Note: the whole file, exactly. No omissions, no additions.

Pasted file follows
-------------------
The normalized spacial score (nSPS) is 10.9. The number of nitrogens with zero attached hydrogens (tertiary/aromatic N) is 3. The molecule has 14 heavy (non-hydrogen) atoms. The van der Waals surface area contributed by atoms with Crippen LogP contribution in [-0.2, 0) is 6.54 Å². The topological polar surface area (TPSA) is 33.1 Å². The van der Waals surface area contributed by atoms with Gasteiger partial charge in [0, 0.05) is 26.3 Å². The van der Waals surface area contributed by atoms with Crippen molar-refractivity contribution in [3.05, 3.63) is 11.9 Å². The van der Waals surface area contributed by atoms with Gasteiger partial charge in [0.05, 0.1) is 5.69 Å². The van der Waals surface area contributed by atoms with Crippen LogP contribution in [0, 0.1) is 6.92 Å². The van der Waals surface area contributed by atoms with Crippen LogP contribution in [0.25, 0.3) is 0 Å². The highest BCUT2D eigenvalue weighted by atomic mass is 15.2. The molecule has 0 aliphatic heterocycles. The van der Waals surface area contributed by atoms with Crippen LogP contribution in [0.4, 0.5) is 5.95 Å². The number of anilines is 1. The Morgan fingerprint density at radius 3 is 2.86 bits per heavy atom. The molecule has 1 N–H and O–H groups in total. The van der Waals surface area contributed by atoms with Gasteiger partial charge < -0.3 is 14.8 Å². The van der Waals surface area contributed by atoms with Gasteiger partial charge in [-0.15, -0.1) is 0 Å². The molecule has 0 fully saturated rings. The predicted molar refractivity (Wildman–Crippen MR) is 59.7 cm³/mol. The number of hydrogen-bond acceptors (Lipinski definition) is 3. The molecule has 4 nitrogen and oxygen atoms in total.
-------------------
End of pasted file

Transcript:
The normalized spacial score (nSPS) is 10.9. The number of nitrogens with zero attached hydrogens (tertiary/aromatic N) is 3. The molecule has 14 heavy (non-hydrogen) atoms. The van der Waals surface area contributed by atoms with Crippen LogP contribution in [-0.2, 0) is 6.54 Å². The topological polar surface area (TPSA) is 33.1 Å². The van der Waals surface area contributed by atoms with Gasteiger partial charge in [0, 0.05) is 26.3 Å². The van der Waals surface area contributed by atoms with Crippen molar-refractivity contribution in [3.05, 3.63) is 11.9 Å². The van der Waals surface area contributed by atoms with Gasteiger partial charge in [0.05, 0.1) is 5.69 Å². The van der Waals surface area contributed by atoms with Crippen LogP contribution in [0, 0.1) is 6.92 Å². The van der Waals surface area contributed by atoms with Crippen LogP contribution in [0.25, 0.3) is 0 Å². The highest BCUT2D eigenvalue weighted by atomic mass is 15.2. The molecule has 0 aliphatic heterocycles. The van der Waals surface area contributed by atoms with Crippen LogP contribution in [0.4, 0.5) is 5.95 Å². The number of anilines is 1. The Morgan fingerprint density at radius 3 is 2.86 bits per heavy atom. The molecule has 1 N–H and O–H groups in total. The van der Waals surface area contributed by atoms with Gasteiger partial charge < -0.3 is 14.8 Å². The van der Waals surface area contributed by atoms with Gasteiger partial charge in [-0.15, -0.1) is 0 Å². The molecule has 0 fully saturated rings. The predicted molar refractivity (Wildman–Crippen MR) is 59.7 cm³/mol. The number of hydrogen-bond acceptors (Lipinski definition) is 3. The molecule has 4 nitrogen and oxygen atoms in total.